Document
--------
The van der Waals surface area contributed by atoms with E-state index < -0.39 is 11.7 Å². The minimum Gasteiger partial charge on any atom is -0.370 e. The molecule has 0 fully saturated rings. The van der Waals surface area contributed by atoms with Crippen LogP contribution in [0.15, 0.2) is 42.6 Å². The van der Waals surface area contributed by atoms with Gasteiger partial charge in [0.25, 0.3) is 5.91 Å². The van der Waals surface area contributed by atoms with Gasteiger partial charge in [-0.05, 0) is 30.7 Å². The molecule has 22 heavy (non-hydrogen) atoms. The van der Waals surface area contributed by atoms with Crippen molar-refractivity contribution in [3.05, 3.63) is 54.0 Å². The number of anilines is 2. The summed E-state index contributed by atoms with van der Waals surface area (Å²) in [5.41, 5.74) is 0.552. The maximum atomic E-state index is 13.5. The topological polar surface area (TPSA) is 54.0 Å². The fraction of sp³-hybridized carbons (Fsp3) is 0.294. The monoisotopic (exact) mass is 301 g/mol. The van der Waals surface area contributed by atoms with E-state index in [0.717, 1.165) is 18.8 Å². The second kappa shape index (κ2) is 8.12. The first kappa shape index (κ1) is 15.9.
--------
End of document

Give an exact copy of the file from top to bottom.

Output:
The van der Waals surface area contributed by atoms with E-state index < -0.39 is 11.7 Å². The minimum Gasteiger partial charge on any atom is -0.370 e. The molecule has 0 fully saturated rings. The van der Waals surface area contributed by atoms with Crippen LogP contribution in [0.15, 0.2) is 42.6 Å². The van der Waals surface area contributed by atoms with Gasteiger partial charge in [0.25, 0.3) is 5.91 Å². The van der Waals surface area contributed by atoms with Gasteiger partial charge in [-0.05, 0) is 30.7 Å². The molecule has 22 heavy (non-hydrogen) atoms. The van der Waals surface area contributed by atoms with Crippen molar-refractivity contribution in [3.05, 3.63) is 54.0 Å². The number of anilines is 2. The summed E-state index contributed by atoms with van der Waals surface area (Å²) in [5.41, 5.74) is 0.552. The maximum atomic E-state index is 13.5. The topological polar surface area (TPSA) is 54.0 Å². The fraction of sp³-hybridized carbons (Fsp3) is 0.294. The monoisotopic (exact) mass is 301 g/mol. The van der Waals surface area contributed by atoms with E-state index in [0.717, 1.165) is 18.8 Å². The second kappa shape index (κ2) is 8.12. The first kappa shape index (κ1) is 15.9.